• Start developing main application which holds the entire benchmarking suite.
  • Start working on the GUI of shader editor.


  • Talk with the mentors regarding the programs developed in week 1, and get a review and check whether the build is passing or not.
  • Fix the bugs which are known or pointed out by the mentors, and make necessary changes as per their review.
  • Develop the main benchmarking suite application such that it loads the shaders from arguments passed.
  • Shader editor's GUI should be made more robust.


  • Start researching about dynamic fractals, and include a shader generating a Mandelbrot and Julia fractal.
  • Integrate these shaders into the main benchmarking suite, and check build status.
  • Generate unit tests for each of the programs, and the suite as well.
  • Learn about opening a file explorer to open/load the shaders into the editor.


  • Talk to the mentors, and get their review
  • Fix the bugs as pointed out by the mentors.
  • Search for more ideas about shaders which could be incorporated.


  • Shader editor's file picking should be completely implemented, and learn about storing it in a buffer.
  • Start working on the noise-based shaders - terrain and ocean shaders, and find more interesting variants about the same.
  • Integrate these shaders with the main application
  • Shader editor should now be able to load the shaders properly into the editor from the buffer.


  • Get review from the mentors and fix the bugs pointed out.
  • Work on improving the existing shaders, by adding a dynamic character (changing with time) to make it more GPU intensive
  • Check the programs with the existing shaders.
  • Work on creating the backend to compile and execute the shaders that are loaded onto the editor.


  • Complete working on the previous shaders, and if build was failing earlier, fix the issues.
  • Research more about the post-processing effects, and begin working on bloom.
  • Continue working on the backend of Shader editor.
  • Start Documenting everything.


  • Begin working on the benchmarking suite's UI
  • Start working on HDR and Motion blur shaders, and fix issues in bloom shader if any.
  • Check compatibilty with the main application.
  • Shader editor should be able to properly execute the loaded shaders.
  • Documentation should be updated


  • Get reviews from the mentors of the latest build, and fix the issues, or make modifications pointed out by them.
  • Talk to the mentors regarding additional programs that can be suitable for the project.
  • Blur and HDR shaders should be bug-free, and integrate with main application.
  • Start researching about implementing instant compilation and execution as the user edits the shaders.
  • Documentation should be updated


  • Shader editor should be ready, with a complete on-the-go editor, and the main benchmarking application should also be ready by now.
  • Check for bugs in both the applications and talk to the mentors regarding the product.
  • Work on improving the documentation.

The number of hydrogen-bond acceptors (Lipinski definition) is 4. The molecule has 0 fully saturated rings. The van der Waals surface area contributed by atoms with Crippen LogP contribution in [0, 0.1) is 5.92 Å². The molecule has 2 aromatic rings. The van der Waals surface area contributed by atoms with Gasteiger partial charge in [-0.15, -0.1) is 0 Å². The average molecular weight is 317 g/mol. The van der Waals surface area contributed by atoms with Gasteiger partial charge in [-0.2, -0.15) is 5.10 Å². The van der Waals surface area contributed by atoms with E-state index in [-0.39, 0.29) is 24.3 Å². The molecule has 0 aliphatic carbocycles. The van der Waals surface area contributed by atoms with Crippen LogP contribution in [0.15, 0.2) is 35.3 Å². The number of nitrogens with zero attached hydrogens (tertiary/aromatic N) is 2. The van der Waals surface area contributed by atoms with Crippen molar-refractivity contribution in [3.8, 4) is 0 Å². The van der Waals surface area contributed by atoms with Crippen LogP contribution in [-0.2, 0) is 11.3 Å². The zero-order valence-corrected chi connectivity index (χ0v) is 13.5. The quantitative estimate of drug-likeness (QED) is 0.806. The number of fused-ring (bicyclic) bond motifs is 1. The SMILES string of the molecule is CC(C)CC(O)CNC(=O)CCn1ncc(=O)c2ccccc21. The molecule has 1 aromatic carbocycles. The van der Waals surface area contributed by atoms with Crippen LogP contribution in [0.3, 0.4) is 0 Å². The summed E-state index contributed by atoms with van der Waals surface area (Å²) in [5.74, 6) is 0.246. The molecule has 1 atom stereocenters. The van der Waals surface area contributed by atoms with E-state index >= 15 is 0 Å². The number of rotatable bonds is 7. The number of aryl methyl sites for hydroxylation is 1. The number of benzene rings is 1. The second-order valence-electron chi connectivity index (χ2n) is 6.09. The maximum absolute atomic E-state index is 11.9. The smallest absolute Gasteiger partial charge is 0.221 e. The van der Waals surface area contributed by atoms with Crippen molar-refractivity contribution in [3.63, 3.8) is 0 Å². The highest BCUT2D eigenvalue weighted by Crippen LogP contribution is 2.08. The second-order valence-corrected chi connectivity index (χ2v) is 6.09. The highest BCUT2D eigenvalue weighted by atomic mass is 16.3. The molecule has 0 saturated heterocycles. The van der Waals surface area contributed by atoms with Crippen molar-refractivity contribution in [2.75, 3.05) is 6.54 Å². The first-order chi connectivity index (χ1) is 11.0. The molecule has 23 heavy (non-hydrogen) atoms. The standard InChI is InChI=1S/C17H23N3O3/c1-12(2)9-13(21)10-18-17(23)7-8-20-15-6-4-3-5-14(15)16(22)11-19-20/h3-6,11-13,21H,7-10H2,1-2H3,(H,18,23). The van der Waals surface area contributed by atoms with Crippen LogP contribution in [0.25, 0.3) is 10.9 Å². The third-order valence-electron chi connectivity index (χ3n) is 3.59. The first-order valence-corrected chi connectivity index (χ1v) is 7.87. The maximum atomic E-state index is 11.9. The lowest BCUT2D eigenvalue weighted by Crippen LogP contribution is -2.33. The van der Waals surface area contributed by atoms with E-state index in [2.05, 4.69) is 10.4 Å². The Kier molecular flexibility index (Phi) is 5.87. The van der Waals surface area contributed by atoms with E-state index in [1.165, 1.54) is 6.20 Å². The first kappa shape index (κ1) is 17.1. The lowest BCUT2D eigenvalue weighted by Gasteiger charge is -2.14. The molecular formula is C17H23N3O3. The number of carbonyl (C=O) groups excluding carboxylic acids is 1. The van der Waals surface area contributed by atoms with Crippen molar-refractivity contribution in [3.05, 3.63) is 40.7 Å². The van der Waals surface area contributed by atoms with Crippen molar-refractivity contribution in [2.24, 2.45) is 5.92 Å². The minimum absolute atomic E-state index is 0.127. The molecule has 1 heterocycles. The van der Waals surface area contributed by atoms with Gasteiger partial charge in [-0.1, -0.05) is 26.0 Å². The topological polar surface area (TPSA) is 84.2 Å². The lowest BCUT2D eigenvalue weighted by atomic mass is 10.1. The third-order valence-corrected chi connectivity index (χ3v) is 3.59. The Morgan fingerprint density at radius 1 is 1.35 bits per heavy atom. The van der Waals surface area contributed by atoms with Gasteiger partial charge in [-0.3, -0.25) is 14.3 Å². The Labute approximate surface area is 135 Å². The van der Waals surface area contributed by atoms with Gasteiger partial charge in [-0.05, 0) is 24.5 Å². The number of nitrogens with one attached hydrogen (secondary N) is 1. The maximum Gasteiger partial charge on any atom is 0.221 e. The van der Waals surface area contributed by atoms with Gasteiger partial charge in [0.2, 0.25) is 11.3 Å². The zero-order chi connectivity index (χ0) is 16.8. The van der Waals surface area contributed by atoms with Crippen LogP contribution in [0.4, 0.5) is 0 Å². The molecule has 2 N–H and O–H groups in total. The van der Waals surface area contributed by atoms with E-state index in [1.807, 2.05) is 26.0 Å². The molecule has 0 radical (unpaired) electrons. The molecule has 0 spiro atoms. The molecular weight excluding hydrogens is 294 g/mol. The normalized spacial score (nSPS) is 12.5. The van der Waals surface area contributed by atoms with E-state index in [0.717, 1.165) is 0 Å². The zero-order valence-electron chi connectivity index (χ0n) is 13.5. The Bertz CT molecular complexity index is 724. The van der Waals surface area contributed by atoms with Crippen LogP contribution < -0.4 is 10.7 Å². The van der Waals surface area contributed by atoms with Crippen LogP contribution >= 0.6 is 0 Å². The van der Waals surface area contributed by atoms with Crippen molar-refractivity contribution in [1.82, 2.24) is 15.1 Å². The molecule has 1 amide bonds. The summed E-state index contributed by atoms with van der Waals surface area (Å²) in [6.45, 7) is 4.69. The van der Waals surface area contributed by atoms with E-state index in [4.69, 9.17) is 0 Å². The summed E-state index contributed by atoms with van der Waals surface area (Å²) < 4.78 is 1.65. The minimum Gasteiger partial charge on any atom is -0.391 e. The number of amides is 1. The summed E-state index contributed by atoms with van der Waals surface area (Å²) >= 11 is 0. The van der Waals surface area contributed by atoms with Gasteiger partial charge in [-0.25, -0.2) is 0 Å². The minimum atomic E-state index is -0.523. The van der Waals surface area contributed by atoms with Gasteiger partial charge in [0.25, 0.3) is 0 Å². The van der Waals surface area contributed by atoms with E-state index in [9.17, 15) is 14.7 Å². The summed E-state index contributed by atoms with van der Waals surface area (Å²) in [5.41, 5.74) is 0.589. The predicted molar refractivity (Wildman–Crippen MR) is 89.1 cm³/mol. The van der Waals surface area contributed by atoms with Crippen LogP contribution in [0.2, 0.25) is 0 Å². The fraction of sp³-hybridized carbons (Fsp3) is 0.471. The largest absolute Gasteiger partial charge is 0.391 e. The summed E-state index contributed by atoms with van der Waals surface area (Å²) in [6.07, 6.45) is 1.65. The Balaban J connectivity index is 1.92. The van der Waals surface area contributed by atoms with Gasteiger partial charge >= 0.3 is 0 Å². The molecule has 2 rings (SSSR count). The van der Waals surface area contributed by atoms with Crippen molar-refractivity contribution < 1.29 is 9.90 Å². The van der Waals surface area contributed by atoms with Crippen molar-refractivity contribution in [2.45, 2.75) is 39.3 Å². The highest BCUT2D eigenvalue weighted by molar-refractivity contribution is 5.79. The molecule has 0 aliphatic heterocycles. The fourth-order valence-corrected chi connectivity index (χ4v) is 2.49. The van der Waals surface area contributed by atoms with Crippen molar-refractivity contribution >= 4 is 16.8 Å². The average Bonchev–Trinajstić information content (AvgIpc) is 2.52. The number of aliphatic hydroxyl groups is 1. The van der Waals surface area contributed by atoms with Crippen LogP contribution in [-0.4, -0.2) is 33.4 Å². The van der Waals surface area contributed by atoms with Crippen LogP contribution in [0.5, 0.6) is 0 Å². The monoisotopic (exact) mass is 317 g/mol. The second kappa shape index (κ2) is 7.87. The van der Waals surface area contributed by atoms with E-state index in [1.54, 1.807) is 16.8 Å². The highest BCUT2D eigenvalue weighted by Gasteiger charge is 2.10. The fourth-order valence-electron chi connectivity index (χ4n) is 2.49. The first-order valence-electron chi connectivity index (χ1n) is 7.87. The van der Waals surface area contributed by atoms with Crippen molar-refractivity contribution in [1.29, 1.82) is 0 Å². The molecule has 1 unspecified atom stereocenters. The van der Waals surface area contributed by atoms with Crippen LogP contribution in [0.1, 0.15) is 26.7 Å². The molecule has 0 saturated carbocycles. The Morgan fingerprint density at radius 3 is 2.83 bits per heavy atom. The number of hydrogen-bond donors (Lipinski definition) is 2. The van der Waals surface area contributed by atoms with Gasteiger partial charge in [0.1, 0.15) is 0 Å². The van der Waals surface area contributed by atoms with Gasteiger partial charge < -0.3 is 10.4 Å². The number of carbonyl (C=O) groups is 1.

* Prepare the final documentation and prepare a demonstration of the product.

Experience and approach

I am currently a 2nd year (4th semester) CSE undergraduate student at International Institute of Information Technology, Bangalore. I am a game developer by passion, and have experience working with Unity™ engine. Also, I am a part of a small Indie game-studio SJGR Studios. We have our repositories up on GitHub: I am well experienced in languages like C, C++, C#, Java, Python, GLSL, and frameworks/libraries like SDL, SFML, GLEW, PyGame, OpenGL (With C++, Python, and Java). I am very comfortable working with the Git version control system and am an active contributor on Github.

Previous Experience/Projects Undertaken:

(Projects with a ‘*’ mark similarity with the current GSoC project to be undertaken)

* GLSL Shaders Pack

I have made a few WebGL shaders, hosted on the website I have made a few Ray marching shaders, and also shaders involving Voxel terrain marching. These techniques can be used for benchmarking of the GPU’s computation power. Github Repository:

* DJINN IV & V Rendering Engines

DJINN – IV is a rendering engine, built using PyGame for basic window functions and input handling, and PyOpenGL for basic drawing. DJINN – V is under development, which is being built using LWJGL and Java.

Github Repositories:
Applications developed using these engines:

* AirPaint! (Raspberry Pi)

This is a small project, wherein using the ADXL345 Accelerometer sensor, connected to the Raspberry Pi through I2C, the motion of the sensor paints lines in the same motion on screen. Made using PyGame for basic drawing/rendering purpose.

Github Repository:

Multiplayer 3D Car Racing Game

As a part of our Java course, me and two of my peers developed a Multiplayer (over LAN) 3D car racing game, in JMonkey 3.0 Engine, along with a basic path-tracing algorithm for the AI bot, and our own networking algorithm.

Github Repository:

VR & AR applications in Unity™ Engine

I have also been a part of the development of an educational Augmented-Reality application in Unity™ engine, using Vuforia™ SDK. Along with that, I have also developed a Virtual-Reality game, using the Google Cardboard™ SDK with Unity™.

Github Repositories:

More projects of mine can be found here:


In case I am stuck at a particular phase while development, and also my mentor isnt available, then following are the steps that I would take (in no particular order) :

  • I would talk to the members of the BeagleBoard community by posting my queries on the mailing lists, and also the IRC.
  • I would look up for the solution or similar on the internet. With websites like, and even, the community is extremely friendly and helpful.
  • I would also ask my Computer vision and graphics professor at my institute for guidance.


If completed successfully, this project has a great potential since it can be used to improve the efficiency of the onboard GPU. Considering the small scale factor of the PowerVR GPU, this benchmarking tool can be used to enhance its efficiency. Moreover, the shader editor would also be helpful to the people who wish to test their shaders, and debug them instantly, since the intuitive editor would result in a better workflow.


  • More details could have been given regarding what is exactly expected of the project, what kind of programs are to be developed and how many of them are to made.
  • Nothing else to suggest